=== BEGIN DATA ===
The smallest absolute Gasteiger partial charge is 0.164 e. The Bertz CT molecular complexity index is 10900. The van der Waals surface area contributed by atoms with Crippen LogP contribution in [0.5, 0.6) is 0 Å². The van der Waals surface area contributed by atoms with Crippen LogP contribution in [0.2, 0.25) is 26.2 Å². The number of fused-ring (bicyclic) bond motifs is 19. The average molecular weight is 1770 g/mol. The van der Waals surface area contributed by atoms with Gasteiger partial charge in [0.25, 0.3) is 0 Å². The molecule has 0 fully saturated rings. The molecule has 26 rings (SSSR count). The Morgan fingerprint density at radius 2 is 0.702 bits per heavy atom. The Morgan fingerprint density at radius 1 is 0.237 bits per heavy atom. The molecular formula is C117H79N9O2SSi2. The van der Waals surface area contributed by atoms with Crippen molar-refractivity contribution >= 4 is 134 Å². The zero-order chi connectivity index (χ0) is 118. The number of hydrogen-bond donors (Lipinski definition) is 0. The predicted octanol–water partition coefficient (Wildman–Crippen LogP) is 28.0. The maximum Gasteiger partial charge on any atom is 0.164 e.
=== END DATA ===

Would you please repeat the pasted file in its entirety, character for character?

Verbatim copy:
The smallest absolute Gasteiger partial charge is 0.164 e. The Bertz CT molecular complexity index is 10900. The van der Waals surface area contributed by atoms with Crippen LogP contribution in [0.5, 0.6) is 0 Å². The van der Waals surface area contributed by atoms with Crippen LogP contribution in [0.2, 0.25) is 26.2 Å². The number of fused-ring (bicyclic) bond motifs is 19. The average molecular weight is 1770 g/mol. The van der Waals surface area contributed by atoms with Gasteiger partial charge in [0.25, 0.3) is 0 Å². The molecule has 0 fully saturated rings. The molecule has 26 rings (SSSR count). The Morgan fingerprint density at radius 2 is 0.702 bits per heavy atom. The Morgan fingerprint density at radius 1 is 0.237 bits per heavy atom. The molecular formula is C117H79N9O2SSi2. The van der Waals surface area contributed by atoms with Crippen molar-refractivity contribution >= 4 is 134 Å². The zero-order chi connectivity index (χ0) is 118. The number of hydrogen-bond donors (Lipinski definition) is 0. The predicted octanol–water partition coefficient (Wildman–Crippen LogP) is 28.0. The maximum Gasteiger partial charge on any atom is 0.164 e.